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Unlike other states, Kansas has succeeded in culling the herds of feral hogs tromping through its rural areas.
Feral hogs have been a growing problem in the U.S., where about 5 million wild swine caused nearly $1.6 billion in damage to crops, lawns, wildlife habitat and by introducing diseases to domestic animals last year.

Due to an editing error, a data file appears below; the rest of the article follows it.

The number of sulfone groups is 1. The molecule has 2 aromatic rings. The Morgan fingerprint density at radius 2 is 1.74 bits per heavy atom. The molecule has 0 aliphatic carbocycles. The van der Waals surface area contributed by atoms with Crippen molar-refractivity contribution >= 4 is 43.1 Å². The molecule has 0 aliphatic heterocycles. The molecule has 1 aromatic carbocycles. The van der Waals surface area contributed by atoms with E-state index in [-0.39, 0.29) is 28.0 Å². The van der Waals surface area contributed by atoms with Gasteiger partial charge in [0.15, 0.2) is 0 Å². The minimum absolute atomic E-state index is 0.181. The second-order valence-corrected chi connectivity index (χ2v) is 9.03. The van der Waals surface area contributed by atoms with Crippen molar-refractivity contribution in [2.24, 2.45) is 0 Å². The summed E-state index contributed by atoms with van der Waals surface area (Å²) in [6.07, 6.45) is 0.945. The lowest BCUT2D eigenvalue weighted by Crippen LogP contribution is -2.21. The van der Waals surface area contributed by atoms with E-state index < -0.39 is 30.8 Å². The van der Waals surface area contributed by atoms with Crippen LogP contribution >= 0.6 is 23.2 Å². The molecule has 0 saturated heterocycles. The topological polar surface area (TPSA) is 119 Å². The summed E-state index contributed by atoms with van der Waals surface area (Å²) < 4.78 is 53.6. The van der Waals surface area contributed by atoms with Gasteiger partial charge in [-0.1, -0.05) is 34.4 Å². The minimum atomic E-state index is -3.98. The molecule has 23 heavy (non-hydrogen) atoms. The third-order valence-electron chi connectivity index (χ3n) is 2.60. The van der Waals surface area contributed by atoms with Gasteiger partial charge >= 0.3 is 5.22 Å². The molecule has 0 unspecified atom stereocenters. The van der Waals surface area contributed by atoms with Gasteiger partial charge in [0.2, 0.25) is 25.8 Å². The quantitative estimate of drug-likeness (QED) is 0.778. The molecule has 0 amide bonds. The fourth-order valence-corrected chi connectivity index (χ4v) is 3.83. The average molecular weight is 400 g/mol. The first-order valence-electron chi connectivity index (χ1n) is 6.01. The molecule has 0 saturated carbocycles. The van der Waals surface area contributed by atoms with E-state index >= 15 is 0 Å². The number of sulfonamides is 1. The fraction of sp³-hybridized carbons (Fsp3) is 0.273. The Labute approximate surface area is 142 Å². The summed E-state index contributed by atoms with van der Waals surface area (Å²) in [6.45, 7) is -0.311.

The Wichita Eagle reports that the hogs have expanded to about 40 states, which is about double from two decades ago.
But in Kansas the number of wild hogs is down thanks to management practices, including aerial gunning, trapping and a ban on sport hunting for feral hogs.
Curran Salter, a U.S. Department of Agriculture biologist, says there were about 2,500 feral hogs in Kansas six years ago, and now there are about 1,000.